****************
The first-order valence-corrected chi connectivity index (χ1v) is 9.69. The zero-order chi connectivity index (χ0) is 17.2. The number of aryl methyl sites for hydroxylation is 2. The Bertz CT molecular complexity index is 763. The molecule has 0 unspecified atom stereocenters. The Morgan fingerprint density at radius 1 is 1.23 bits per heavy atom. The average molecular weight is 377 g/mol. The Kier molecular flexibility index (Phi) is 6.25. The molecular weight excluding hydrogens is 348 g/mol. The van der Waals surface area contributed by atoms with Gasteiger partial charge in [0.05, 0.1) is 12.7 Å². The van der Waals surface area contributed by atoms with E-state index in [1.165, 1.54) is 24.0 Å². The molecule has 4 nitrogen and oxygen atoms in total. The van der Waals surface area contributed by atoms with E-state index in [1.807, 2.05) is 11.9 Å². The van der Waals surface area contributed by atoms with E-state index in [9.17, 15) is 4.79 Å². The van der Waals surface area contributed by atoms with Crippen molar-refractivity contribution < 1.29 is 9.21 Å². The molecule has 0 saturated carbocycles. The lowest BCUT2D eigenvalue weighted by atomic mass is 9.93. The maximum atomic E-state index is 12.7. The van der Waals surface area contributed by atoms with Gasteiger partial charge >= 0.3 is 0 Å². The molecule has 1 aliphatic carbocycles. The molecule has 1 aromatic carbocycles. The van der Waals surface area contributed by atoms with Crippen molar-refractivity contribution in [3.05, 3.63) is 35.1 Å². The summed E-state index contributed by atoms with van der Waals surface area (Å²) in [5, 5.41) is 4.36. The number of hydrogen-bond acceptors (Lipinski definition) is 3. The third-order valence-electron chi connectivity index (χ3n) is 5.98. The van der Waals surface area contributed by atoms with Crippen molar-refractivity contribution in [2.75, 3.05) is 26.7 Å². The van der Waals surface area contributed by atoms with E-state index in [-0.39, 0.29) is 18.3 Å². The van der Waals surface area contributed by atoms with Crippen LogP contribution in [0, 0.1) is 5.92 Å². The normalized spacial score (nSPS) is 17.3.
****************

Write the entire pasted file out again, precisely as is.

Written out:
The first-order valence-corrected chi connectivity index (χ1v) is 9.69. The zero-order chi connectivity index (χ0) is 17.2. The number of aryl methyl sites for hydroxylation is 2. The Bertz CT molecular complexity index is 763. The molecule has 0 unspecified atom stereocenters. The Morgan fingerprint density at radius 1 is 1.23 bits per heavy atom. The average molecular weight is 377 g/mol. The Kier molecular flexibility index (Phi) is 6.25. The molecular weight excluding hydrogens is 348 g/mol. The van der Waals surface area contributed by atoms with Gasteiger partial charge in [0.05, 0.1) is 12.7 Å². The van der Waals surface area contributed by atoms with E-state index in [1.165, 1.54) is 24.0 Å². The molecule has 4 nitrogen and oxygen atoms in total. The van der Waals surface area contributed by atoms with E-state index in [1.807, 2.05) is 11.9 Å². The van der Waals surface area contributed by atoms with E-state index in [9.17, 15) is 4.79 Å². The van der Waals surface area contributed by atoms with Crippen molar-refractivity contribution < 1.29 is 9.21 Å². The molecule has 0 saturated carbocycles. The lowest BCUT2D eigenvalue weighted by atomic mass is 9.93. The maximum atomic E-state index is 12.7. The van der Waals surface area contributed by atoms with Gasteiger partial charge >= 0.3 is 0 Å². The molecule has 1 aliphatic carbocycles. The molecule has 1 aromatic carbocycles. The van der Waals surface area contributed by atoms with Crippen molar-refractivity contribution in [3.05, 3.63) is 35.1 Å². The summed E-state index contributed by atoms with van der Waals surface area (Å²) in [5, 5.41) is 4.36. The number of hydrogen-bond acceptors (Lipinski definition) is 3. The third-order valence-electron chi connectivity index (χ3n) is 5.98. The van der Waals surface area contributed by atoms with Crippen molar-refractivity contribution in [2.75, 3.05) is 26.7 Å². The van der Waals surface area contributed by atoms with E-state index in [-0.39, 0.29) is 18.3 Å². The van der Waals surface area contributed by atoms with Crippen LogP contribution in [0, 0.1) is 5.92 Å². The normalized spacial score (nSPS) is 17.3.